Every time his followers sense movement of tactical personnel, Koresh validates his prophetic warnings that an attack is forthcoming and they are going to have to defend themselves. According to his teachings, if they die defending their faith, they will be saved.
On March 7, Smerick and Young listed the psychological warfare tactics available to the FBI, but cautioned that these options "would also succeed in shutting down negotiations and convince Koresh and his followers that the end is near." On March 8, the same pair cautioned that the Mt. Carmel compound was for the Davidians sacred ground, something they were likely to defend against the intrusions of people they considered evil (the federal government). Summarizing the arguments of people using primarily "criminal" or psychological categories to explain Koresh, they wrote,
It has been speculated that Koresh's religious beliefs are nothing more than a con, in order to get power, money, women, etc., and that a strong show of force (tanks, APC's, weapons, etc.) will crumble that resolve, causing him to surrender. In fact, the opposite very well may also occur, whereby the presence of that show of force will draw David Koresh and his followers closer together in the "bunker mentality", and they would rather die than surrender.
They go on to detail the way in which FBI actions are playing into the prophetic scheme of Koresh, warning that "we may unintentionally make his prophesy [death, or the "fourth seal"] come true, if we take what he perceives to be hostile or aggressive action." They note that "mass suicide ordered by Koresh cannot be discounted." Then, following their logic through to its conclusion, they point out that "one way to take control away from him is to do the opposite of what he is expecting. Instead of moving towards him, we consider moving back. This may appear to be appeasement to his wishes, but in reality, it is taking power away from him. He has told his followers that an attack is imminent, and this will show them that he was wrong."
It is my belief that this understanding of Koresh's ideas was basically accurate and that their assessment of his likely behavior was on target. While outside experts might have refined this picture and added nuance to the assessment, the basic direction of the FBI's own behavioral analysts was sound.
II. How was behavioral science advice utilized in Waco?
Clearly the advice of these agents was not heeded. Why? The answer to that question takes us first to the structure of command and second to the culture and training of the Bureau itself.
Most basically, people representing the Behavioral Sciences Unit were out-ranked and out-numbered. Within the command structure, people from the Hostage Rescue Team carried more weight than people who were negotiators. In addition, it is evident that people from the tactical side were simply trusted more and more at home with the Special Agents in Charge (SACs) in Waco.
As I understand it, the SACs for this operation were chosen on the basis of proximity, not on the basis of any special training or experience for an operation like this. Understandably, their primary skills are in the apprehension of criminals and in the management of personnel. Under normal circumstances, they can count on key assistance in apprehension of criminals from their SWAT teams and from Hostage Rescue Teams, and predictably they listened most closely to people who spoke the language of forceful tactics. This was the territory in which they were most comfortable, possibly the direction in which they perceived the most potential rewards. There was an understandable desire among many agents in Waco to make Koresh and the Davidians pay for the harm they had caused. Arguments for patience or unconventional tactics fell on deaf ears.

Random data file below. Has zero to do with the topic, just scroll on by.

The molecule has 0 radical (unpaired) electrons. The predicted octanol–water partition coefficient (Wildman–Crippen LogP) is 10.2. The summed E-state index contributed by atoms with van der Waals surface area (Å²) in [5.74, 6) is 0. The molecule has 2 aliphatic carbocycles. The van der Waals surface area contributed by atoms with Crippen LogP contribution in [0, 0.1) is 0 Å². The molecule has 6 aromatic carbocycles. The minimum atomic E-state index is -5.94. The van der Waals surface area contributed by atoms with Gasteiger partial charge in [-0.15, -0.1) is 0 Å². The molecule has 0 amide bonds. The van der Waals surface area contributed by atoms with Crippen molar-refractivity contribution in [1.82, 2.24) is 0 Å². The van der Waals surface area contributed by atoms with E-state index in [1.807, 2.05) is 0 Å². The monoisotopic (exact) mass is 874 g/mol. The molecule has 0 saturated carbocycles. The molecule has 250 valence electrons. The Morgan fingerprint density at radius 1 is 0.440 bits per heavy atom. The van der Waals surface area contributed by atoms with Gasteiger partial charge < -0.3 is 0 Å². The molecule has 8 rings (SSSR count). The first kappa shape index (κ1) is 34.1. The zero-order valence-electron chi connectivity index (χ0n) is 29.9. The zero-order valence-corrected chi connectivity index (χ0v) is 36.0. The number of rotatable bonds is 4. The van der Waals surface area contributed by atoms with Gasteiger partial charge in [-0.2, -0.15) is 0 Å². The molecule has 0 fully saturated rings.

Those ears were deaf for a number of reasons, many of which have to do with the training and culture of the Bureau. In all likelihood, these SACs had had no behavioral science training since their very early days training as agents. And then, they were very unlikely to have heard anything about religious belief systems of group dynamics. Their entire professional world has been constructed (understandably) around understanding and out-maneuvering criminals. They think (again, understandably) in terms of individual behavior (hence the near exclusive focus on Koresh, rather than on the group) and on criminal wrong-doing (hence the label sociopath for someone seen as dangerously at odds with society's norms). Little, if anything, in their previous experience prepared them for the kind of situation Mt. Carmel presented them.
The tendency to discount the influence of religious beliefs and to evaluate situations largely in terms of a leader's individual criminal/psychological motives is, I believe, very widespread in the Bureau. In our initial briefings with Daniels, Johnson, Wright, Noesner, and Uteg, the consensus around the table was that when they encountered people with religious beliefs, those beliefs were usually a convenient cover for criminal activity. While they were willing to consider that this case might have been different, they were still not convinced that Koresh was anything other than a sociopath who had duped some people into helping him carry out aggressive criminal activity. They continued to refer to the people in the compound as hostages, failing to recognize the free choice those people had made in following Koresh.